In the eight days we spent at the hospital, there were continually more reasons for my family and I to lose faith in the healthcare system. At some point, the Consultant came in and made us realise the medical officers had not taken enough details of my father’s condition in his case notes. This meant she could not make an informed enough decision on whether to discharge him or not. In addition, the doctors did not communicate effectively with any of us about his illness and the treatment plan he was placed on. All we really wanted to know was the problem in clear simple terms. There was often a gap in communication. What this meant was sometimes, we had five different doctors or nurses writing those long lists of different items and we had to go to different points for costing, payment and collection, which, apart from prescription drugs, included miscellaneous items such as surgical gloves, a thermometer and syringes.
There are obviously so many problems with healthcare delivery in Nigeria. However, what is most irksome is that these problems have simple, solvable solutions; solutions that can easily be implemented but require proper leadership and management. I was at an event recently where it was once again emphasised that young people must begin to think of solutions to the problems in Nigeria. Therefore, I offer these to the leaders and players of our health sector:
- Stop the ambiguity – It is time to define the policy on providing emergency care in public hospitals in Nigeria. Do patients have to pay before treatment or not?
- To the health insurance providers, there are so many Nigerians in need of retail plans! Please provide easy options. How much does it cost? What does it cover?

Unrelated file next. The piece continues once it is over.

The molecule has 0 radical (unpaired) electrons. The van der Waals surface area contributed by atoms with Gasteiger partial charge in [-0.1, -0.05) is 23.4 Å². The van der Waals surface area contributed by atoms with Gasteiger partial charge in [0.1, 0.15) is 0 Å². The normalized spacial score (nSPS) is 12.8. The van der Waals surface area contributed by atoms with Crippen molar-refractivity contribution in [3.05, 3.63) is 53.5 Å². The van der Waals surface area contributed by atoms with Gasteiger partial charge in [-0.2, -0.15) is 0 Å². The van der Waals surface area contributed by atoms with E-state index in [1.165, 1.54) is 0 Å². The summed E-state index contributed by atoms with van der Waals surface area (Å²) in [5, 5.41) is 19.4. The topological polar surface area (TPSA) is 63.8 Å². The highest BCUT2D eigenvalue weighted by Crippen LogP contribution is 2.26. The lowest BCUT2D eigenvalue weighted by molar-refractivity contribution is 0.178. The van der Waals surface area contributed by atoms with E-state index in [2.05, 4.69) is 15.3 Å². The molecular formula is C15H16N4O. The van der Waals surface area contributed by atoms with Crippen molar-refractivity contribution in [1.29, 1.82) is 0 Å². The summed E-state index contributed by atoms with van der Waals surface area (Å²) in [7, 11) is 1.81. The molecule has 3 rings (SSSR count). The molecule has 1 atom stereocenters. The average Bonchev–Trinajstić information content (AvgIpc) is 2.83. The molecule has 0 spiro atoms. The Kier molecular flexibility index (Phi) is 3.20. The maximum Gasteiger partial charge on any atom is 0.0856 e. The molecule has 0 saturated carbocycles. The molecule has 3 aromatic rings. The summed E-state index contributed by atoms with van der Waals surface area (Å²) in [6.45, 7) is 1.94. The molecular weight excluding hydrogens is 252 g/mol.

- Let’s please move from paper-based to electronic patient information management systems. This is the age of technology! We all know that we cannot rely on doctors’ writing habits.
- There is strength in collaboration. Banks and financial houses can help our hospitals set up manageable financial management systems – how hard is it to provide POS, ATMs in hospitals etc
- Finally, our hospitals desperately need better managers. Even the best surgeon will not save a single life if he cannot manage the simplest of processes. Our hospitals need to be more user-friendly.
In line with the Patients’ Bill of Rights developed by the Consumer Protection Council and launched by the Vice President Prof. Yemi Osibanjo on Tuesday, July 31, 2018, healthcare providers must ensure that a patient’s right to seeking and obtaining quality healthcare is respected and protected. This includes the right to relevant information in an easily understandable manner, right to timely access to accurate medical records and right to decline care, subject to prevailing laws and upon full disclosure of the consequences of such a decision among other rights.
Have you had any experiences with Nigeria’s emergency care system? We would love for you to share your experiences with us.